BEMIDJI - As the Bemidji area continued to clean up from Monday night's severe storm, the northern part of Beltrami County was hit by a similar storm.
At about 1 p.m. Wednesday, a storm carrying 60 mph straight-line winds hit the western edge of Bemidji and extended north toward Waskish, Kelliher, Blackduck and Turtle River, Jeff Makowski, a meteorologist with the National Weather Service in Grand Forks, N.D., said.
Trees were down and uprooted in those areas in northern Beltrami County, Beltrami County Sheriff Phil Hodapp said.
"There were also pockets of power lines down up there and some hail damage north of Kelliher," Hodapp said. "There was also some wind damage on the west side of Bemidji."
Hodapp said there had been no reported injuries from this second storm.
As for the damage from Monday night's storms, power company crews continued to restore power to the city Thursday.
As of 5:45 p.m. Thursday, Beltrami Electric had less than 1,300 customers without power. About 700 were from Monday night's storm, while 700 were from Wednesday's storm, Mitch Raile, Beltrami Electric's spokesman, said.
"Crews were able to make substantial progress and will be working into the evening again," he said. "Today, crews from Itasca-Mantrap, Wild Rice Electric, Clearwater-Polk, Roseau Electric and Todd-Wadena Cooperatives were here to help out."
Raile said the company hoped to have power completely restored in the southern part of the county by the end of Thursday - nearly 4,100 were affected by the area's first storm - and warned that customers in the northern part may have to wait until today for power to be restored from the second storm.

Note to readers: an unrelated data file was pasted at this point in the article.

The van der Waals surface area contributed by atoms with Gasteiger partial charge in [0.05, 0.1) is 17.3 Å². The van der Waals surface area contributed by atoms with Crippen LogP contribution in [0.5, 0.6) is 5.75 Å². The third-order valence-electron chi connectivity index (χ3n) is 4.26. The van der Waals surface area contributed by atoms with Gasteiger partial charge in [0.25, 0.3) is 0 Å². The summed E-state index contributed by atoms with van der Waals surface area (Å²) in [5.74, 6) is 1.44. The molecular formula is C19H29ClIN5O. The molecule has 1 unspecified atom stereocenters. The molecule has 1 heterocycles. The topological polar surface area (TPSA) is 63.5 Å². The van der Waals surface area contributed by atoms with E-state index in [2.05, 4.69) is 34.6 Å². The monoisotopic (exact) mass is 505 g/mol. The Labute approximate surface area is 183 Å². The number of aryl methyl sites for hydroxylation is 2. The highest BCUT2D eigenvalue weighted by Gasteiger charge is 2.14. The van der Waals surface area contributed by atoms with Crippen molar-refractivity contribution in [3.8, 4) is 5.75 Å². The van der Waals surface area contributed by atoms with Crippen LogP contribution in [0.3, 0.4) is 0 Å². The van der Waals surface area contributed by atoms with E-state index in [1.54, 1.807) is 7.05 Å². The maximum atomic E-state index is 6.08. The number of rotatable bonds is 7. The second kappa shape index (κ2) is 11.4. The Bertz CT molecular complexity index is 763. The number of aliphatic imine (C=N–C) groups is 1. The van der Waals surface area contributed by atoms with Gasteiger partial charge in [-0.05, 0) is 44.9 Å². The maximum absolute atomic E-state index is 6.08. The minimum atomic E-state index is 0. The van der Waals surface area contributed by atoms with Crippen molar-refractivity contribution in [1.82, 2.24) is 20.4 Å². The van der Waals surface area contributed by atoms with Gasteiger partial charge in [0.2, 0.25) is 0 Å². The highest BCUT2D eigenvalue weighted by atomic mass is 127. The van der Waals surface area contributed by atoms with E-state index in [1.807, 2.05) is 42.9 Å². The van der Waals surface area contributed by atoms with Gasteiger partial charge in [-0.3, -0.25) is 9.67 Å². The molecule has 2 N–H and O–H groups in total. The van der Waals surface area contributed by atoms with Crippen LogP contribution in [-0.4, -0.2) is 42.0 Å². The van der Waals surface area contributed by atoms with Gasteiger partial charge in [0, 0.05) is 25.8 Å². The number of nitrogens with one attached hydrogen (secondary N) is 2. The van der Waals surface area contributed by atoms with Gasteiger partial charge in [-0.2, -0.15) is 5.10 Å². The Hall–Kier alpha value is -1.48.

Otter Tail Power didn't provide details Thursday about customer outages. The company had about 4,400 reported outages Monday and less than 200 customers in Bemidji and Cass Lake were without power as of early Wednesday evening.
'It came through my wall'
As people continue the cleanup process, some Bemidji residents are reaching out to thank their community.
Claire Coder said she was thankful no one was hurt when a 40-foot red pine tree came through the wall of her home on Jackson Avenue Southwest during Monday night's storm.
"I heard a huge crash and thought it was my 8-foot patio door," Coder said. "I looked down the hall and saw I had a tree through the wall in my bathroom."
Coder, who has foster children, said the storm happened at a time the two youngest children usually get ready for bed.
Coder's bathroom had ceramic tile on the wall and a ceramic bathtub and vanity, all of which shattered when the tree came through, she said.
The next day, T&K Outdoors came right away to remove the tree, Coder said. She said Wes' Plumbing, Higgins Heating, Young Fencing and Kevin Kangas Construction all came either in the middle of other projects or at the end of their days to help her out.
"They really helped with the stress," Coder said. "They could have said they were really busy, but they came as soon as they could. This community has some great people who are in the business of helping others."
Coder said her roof and fence also had tree damage, her basement flooded and her air conditioning unit moved two feet off its base.